This story will delight “traditionalists” of the “like me” ilk. It is a brief hitch in our societal hand basket’s descent to hell. It is doubtful that James Harrison’s singular act will forestall our eventual fate however.
I wonder if ESPN’s CEO of Political Correctness – John Skipper (UNC’75) will refuse to air games in which Harrison appears from now on.
Who initiated this asinine concept? I bet they owned a trophy business. I also bet I disagree with them on a lot of other ideas too.
Actually I DO support the concept that “everyone gets in the game” at the younger levels of competition.
HEY Kennel and Albert !!! What do you guys think about “participation trophies”?
James Harrison returns trophies, says his sons didn’t earn them
By Jesse Reed
…. James Harrison had to earn everything he achieved as an NFL linebacker, and he wasn’t keen on his sons receiving participation trophies, so he sent them back.
Harrison posted a picture on Facebook of the two trophies his sons brought home with a scathing caption underneath.
“I came home to find out that my boys received two trophies for nothing, participation trophies! While I am very proud of my boys for everything they do and will encourage them till the day I die, these trophies will be given back until they EARN a real trophy. I’m sorry I’m not sorry for believing that everything in life should be earned and I’m not about to raise to boys to be men by making them believe that they are entitled to something just because they tried their best…cause sometimes your best is not enough, and that should drive you to want to do better…not cry and whine until somebody gives you something to shut u up and keep you happy. #harrisonfamilyvalues“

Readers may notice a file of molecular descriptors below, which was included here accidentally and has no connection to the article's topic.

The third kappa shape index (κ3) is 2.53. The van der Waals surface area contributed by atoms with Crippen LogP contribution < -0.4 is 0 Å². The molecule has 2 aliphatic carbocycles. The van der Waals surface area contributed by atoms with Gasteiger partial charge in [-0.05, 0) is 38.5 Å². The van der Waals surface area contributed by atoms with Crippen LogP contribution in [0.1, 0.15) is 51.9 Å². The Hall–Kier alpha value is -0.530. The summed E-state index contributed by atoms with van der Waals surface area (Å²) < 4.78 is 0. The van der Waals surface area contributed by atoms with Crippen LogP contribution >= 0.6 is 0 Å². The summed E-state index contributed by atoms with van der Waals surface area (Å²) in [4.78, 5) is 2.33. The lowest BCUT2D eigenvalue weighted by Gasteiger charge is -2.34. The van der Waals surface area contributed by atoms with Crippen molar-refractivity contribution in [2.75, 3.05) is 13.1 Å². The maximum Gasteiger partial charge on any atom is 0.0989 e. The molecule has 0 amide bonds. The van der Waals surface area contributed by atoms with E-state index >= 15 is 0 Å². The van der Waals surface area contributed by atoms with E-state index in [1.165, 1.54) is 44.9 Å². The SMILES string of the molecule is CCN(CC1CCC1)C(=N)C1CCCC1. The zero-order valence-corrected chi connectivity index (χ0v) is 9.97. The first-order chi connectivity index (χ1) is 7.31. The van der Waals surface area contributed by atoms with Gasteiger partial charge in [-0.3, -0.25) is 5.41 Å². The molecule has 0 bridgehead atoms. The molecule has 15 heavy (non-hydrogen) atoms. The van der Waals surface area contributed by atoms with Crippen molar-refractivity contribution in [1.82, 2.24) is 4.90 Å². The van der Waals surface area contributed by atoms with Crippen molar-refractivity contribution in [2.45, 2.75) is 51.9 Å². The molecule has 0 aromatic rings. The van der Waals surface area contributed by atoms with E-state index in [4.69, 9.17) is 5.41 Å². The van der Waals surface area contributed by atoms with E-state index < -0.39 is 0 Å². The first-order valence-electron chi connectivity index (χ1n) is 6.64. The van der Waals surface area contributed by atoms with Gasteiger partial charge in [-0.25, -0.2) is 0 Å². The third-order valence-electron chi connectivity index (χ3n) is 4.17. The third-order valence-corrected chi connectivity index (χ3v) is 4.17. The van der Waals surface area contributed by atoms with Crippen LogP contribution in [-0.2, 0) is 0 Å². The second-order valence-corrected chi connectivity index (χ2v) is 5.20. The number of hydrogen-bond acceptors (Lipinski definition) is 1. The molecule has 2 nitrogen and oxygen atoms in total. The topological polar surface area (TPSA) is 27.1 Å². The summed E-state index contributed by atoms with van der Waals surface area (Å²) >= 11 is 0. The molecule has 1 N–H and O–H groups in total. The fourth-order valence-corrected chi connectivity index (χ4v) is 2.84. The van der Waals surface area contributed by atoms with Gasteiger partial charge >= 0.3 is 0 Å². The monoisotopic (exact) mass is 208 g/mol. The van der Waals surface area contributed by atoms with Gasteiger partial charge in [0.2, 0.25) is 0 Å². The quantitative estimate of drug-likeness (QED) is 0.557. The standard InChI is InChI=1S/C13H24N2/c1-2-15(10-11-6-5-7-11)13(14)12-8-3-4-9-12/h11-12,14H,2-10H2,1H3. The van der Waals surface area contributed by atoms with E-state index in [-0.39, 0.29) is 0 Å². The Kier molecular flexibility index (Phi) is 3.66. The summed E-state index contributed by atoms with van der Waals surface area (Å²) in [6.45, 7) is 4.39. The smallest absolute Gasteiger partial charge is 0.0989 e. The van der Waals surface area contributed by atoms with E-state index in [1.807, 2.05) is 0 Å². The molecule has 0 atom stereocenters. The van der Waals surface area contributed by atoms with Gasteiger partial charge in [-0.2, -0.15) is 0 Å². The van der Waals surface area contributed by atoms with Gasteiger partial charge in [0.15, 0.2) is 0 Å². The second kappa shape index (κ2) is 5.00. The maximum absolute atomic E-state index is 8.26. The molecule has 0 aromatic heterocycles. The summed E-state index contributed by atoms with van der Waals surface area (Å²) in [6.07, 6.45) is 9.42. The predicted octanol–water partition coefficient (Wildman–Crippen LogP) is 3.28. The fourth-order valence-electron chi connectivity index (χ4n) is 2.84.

Harrison entered the NFL as an undrafted free agent in 2002 and ended up getting cut more than once before finally bursting onto the scene as a playmaker for the Pittsburgh Steelers in 2007. That was the first year he earned a permanent starting role, and as we know, he made the most of his opportunity.
He has since made it to five Pro Bowls and was named to the NFL’s First-Team All-Pro squad two times, logging 67.5 sacks along the way after tallying just four during his first five years in the league.
Therefore it isn’t surprising that Harrison isn’t happy about his sons bringing home trophies that weren’t won with standout play. He and many others believe that young athletes need to learn the value of earning everything they get, rather than being patted on the back for just showing up.